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Dwight Evans

February 19, 2012 Leave a comment Go to comments

1986 Topps baseball card

Boston Red Sox right fielder Dwight Evans is one of my heroes. Of course, everyone on the 1975 Red Sox is one of my heroes, so that’s not saying much. But I was always impressed with how Dewey, regarded by all Sox fans as the greatest defensive right fielder of the time, turned himself into a great hitter too. In 1983, at the age of 31, despite winning a gold glove, he had a terrible year at the plate, with a batting average was .238, OBP of .338, slugging .436, with 22 homers and 58 RBIs. (See here for stats.) I thought he would only get worse. Instead, he got better. Four years later, an all-star year, his numbers were .305/.417/.569, with 34 homers, 123 RBIs, and a league-leading 106 walks.

You can study the numbers. Indeed you should, because what we’re talking about is a player with a Hall of Fame level career who has never gotten his due. Fortunately, Bill James has now made the case, in a persuasive piece published a week ago at Grantland titled An Open Letter to the Hall of Fame About Dwight Evans. (Hat tip: Joe Posnanski, without whom I would have missed this.) With James on the case, I needn’t say more. I’ll turn it over to him, quoting just the opening of his extended argument:

I hope you understand that I would never sacrifice my reputation by arguing that a player belongs in the Hall of Fame if I did not sincerely believe this to be true. Yes, Dwight Evans works for the Red Sox, and I work for the Red Sox, and I’m not saying this is not relevant to why I am writing, but … I wouldn’t argue that Dwight Evans had a Hall of Fame quality career if the kinds of analysis that I do all the time did not show this to be true. It’s not really that I wouldn’t; I couldn’t. I’ve spent years explaining to the public every step I take in evaluating a player. If I didn’t follow those steps, the people who have read my stuff over the years would know immediately that I wasn’t playing by the rules, and they would tear me a newbie over it right away.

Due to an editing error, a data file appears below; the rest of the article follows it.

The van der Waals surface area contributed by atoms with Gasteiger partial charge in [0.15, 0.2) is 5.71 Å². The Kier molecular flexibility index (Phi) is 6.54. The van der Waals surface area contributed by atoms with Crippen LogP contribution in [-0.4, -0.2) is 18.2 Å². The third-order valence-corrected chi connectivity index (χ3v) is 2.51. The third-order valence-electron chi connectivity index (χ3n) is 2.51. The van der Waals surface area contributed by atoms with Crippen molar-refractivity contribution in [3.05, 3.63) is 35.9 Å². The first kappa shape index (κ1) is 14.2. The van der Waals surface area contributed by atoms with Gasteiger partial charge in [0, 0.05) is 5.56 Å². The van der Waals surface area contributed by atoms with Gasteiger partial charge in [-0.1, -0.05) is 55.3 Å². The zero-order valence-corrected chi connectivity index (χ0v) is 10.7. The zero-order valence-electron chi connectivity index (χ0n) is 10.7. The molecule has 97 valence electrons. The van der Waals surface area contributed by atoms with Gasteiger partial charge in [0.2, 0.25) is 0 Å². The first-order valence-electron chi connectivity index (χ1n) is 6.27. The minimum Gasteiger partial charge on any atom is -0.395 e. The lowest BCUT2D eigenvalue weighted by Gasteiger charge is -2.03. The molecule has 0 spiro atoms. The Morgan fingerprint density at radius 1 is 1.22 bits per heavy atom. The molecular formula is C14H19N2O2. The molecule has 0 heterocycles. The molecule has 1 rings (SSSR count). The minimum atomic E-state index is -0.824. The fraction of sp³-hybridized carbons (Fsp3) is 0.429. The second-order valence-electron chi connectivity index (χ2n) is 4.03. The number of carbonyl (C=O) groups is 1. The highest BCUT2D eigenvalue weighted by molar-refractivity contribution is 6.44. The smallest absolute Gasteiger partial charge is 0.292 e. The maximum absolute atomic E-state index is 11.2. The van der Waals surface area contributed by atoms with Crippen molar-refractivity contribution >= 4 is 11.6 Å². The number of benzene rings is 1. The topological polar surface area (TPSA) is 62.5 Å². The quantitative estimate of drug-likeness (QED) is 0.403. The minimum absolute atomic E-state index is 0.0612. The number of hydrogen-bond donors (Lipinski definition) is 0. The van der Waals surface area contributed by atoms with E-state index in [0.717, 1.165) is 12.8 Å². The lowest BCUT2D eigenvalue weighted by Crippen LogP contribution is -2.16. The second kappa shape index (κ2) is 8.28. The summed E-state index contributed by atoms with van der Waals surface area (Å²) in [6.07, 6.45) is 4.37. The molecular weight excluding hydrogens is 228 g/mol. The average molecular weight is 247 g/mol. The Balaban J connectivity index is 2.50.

Let us start with the proposition that Dwight Evans is one of the most underrated players in baseball history. There are certain things that make players underrated. The most important of these is that a player who does several things well will always be underrated compared to a specialist, just because of the way the human mind works. We absorb simple concepts more readily than complex ones. If a player hits .325, if he hits 40 homers, if he steals 70 bases, we get that immediately. If a player does many things well but no one thing spectacularly well, he may have equal value but it takes longer for the public to catch on.

Dwight Evans was a player who did many things very well — hitting almost 400 home runs, drawing a lot of walks, winning a long string of Gold Gloves, and even registering pretty decent batting averages, .290 or better five times in eight years. His batting average, however, was not his specialty, particularly early in his career, and given that batting average was at that time regarded as the center of the baseball universe, so to speak, this also caused him to be underrated.

On-base percentage is much more closely tied to scoring runs (and to winning games) than is batting average, and in the 21st century all baseball people know this. But in the 1970s very few people knew it, so Dwight Evans was evaluated by the baseball writers of his time more based on his batting averages, which were OK, than on his on-base percentages, which were outstanding.

Then there is the problem of first impressions, that when the place of a player is settled in the public’s mind, it is difficult for him to change how he is seen. The public image of Dwight Evans — as for every player — was formed by his first few years in the major leagues, and in those years he was not a great player; he was a good player, but not yet a great one. Dwight Evans is the very unusual player who had all of his best years in his thirties. About 40 percent of baseball players have all of their best years in their twenties; about 55 percent have some of their best years in their twenties and some in their thirties. Less than 5 percent have all of their best years in their thirties. Dwight Evans is that unusual case: someone who had all of his best years in his thirties, after the public image of him as a .270 hitter with 20-homer type power was set in stone.

James closes with the claim that “Dwight Evans is a Hall of Famer.” Amen.

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